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An Interview with Andrew Harrison

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Have you considered a Graduate programme and wondered where it might take you? How it can link in to your studies? And what it’s actually like to work as a Managing Director (MD)?

Starting on a Graduate programme can often feel like a jump into the unknown, with no tangible idea of where it can lead and how it could potentially develop. I spoke to Andrew Harrison, who joined NatWest in 1992 on a programme and now, 24 years later, is an MD for the Midlands & East of England, Corporate & Commercial Banking.

The Graduate

I was interested to hear from Andrew about the initial stages of the Graduate Programme, to give people an idea of what to expect,

‘After I finished my A Levels I started looking at options in terms of career, and narrowed it down to Banking, Legal or Accountancy. The main thing that attracted me to Banking was the fact that from an early stage in your career you’d have direct interaction with customers. I decided to apply for the programme, and was successful, and spent 12 months in the bank doing a variety of roles and in different locations.

I worked in a branch in Darlington, and also spent time at Head Office in London; it was great experience to gain at age 18, albeit challenging.’

Andrew chose to study Banking Insurance and Finance at Bangor, and he carried on working in either a branch or at head office during the summer break which helped to consolidate his learning in topics such as Foreign Exchange. Andrew utilised theory he learnt at University in a practical context, and after graduating in 1996, he joined NatWest, Corporate Banking services in Leeds, before moving up to a Corporate Manager job in Sheffield.

Branching out

Progressing up to MD takes time and a lot of hard work. Andrew talked about his particular route and the post University experience that established his career,

‘I assisted the Corporate Manager, and we looked after a portfolio of corporate and commercial businesses across South Yorkshire. I found it fascinating to come out of University and be working in a frontline position, with a wide variety of different types of customers – Manufacturing to Retail. The breadth of customers was a great grounding in terms of learning the ropes, and how to interact with them. The time spent in this role really provided a foundation for the rest of my career in lending, credit and operational risk.

Through the work experience I’ve gained by this point, as well as my studies, I knew that I wanted to continue working in the corporate banking side, as I specifically enjoyed economics and subjects such as International Trade.’

Take your time

Banking, to a lot of people, may appear to be quite a tough environment, where everyone has a Mathematics degree and crunches numbers all day. As with everything however, misconceptions can be prevalent. Andrew added,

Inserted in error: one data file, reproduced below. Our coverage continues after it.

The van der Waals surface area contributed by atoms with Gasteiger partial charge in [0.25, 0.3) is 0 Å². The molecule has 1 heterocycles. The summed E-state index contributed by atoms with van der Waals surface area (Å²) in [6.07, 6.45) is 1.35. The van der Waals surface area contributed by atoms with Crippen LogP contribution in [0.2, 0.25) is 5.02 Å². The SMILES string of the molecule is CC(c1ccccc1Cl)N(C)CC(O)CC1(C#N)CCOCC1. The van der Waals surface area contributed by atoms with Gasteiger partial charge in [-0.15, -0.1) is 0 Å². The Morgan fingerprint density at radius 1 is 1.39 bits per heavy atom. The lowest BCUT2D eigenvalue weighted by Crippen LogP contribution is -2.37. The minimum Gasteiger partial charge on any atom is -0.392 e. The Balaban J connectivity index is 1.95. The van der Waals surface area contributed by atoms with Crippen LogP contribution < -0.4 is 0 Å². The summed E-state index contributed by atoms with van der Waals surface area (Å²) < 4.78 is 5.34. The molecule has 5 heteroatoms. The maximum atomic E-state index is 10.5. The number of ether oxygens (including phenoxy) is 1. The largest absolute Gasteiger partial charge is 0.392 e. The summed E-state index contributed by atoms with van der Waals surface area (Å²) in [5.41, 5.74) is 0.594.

‘I’ve heard people say that they didn’t realise how many different things the bank did, from the day to day transactions to International Trade and Asset Finance. I think perhaps the scale of the operation is also quite surprising, as there is a real breadth of what we do.

I’ve also heard graduates say they are – pleasantly – surprised by the culture, as there is a perception that banking is a hard environment but in reality, it’s a really supportive place to work and they have found that staff are always willing to help them.’

It has been quite a path since Andrews’s first introduction into banking, with solid experience and insight; he summarised:

  • Use your first few years to build on your technical skills
  • Try different things – gain a full understanding of where your strengths and interests lie
  • Take your time - don’t be too focused on moving forward or fixated on a certain division
  • Look out for opportunities to add value and contribute more than what is expected
  • Bring ideas or solutions on your own initiative – this will be noticed
  • Be open to moving geographically

Think long term

And once you’ve got this grounding and have started to progress, what is it that helps to maintain a career with longevity like Andrew:

  • Keep fresh and engaged – don’t slip in to routines
  • Push yourself to learn new things
  • Consider how external voluntary work could help to build knowledge and skills to

Andrew enthused how he was struck by so many great people who work for the bank, who are focused and motivated on their customers. It struck a chord how proud he is to feel he has had the opportunity to work with so many good people. He finished by saying,

‘If graduates out there are looking for an opportunity to work with some of the best people in the market and best customer franchise, then this really is a great place to be.’

Graduate Opportunities

Find out what opportunities are available with us here.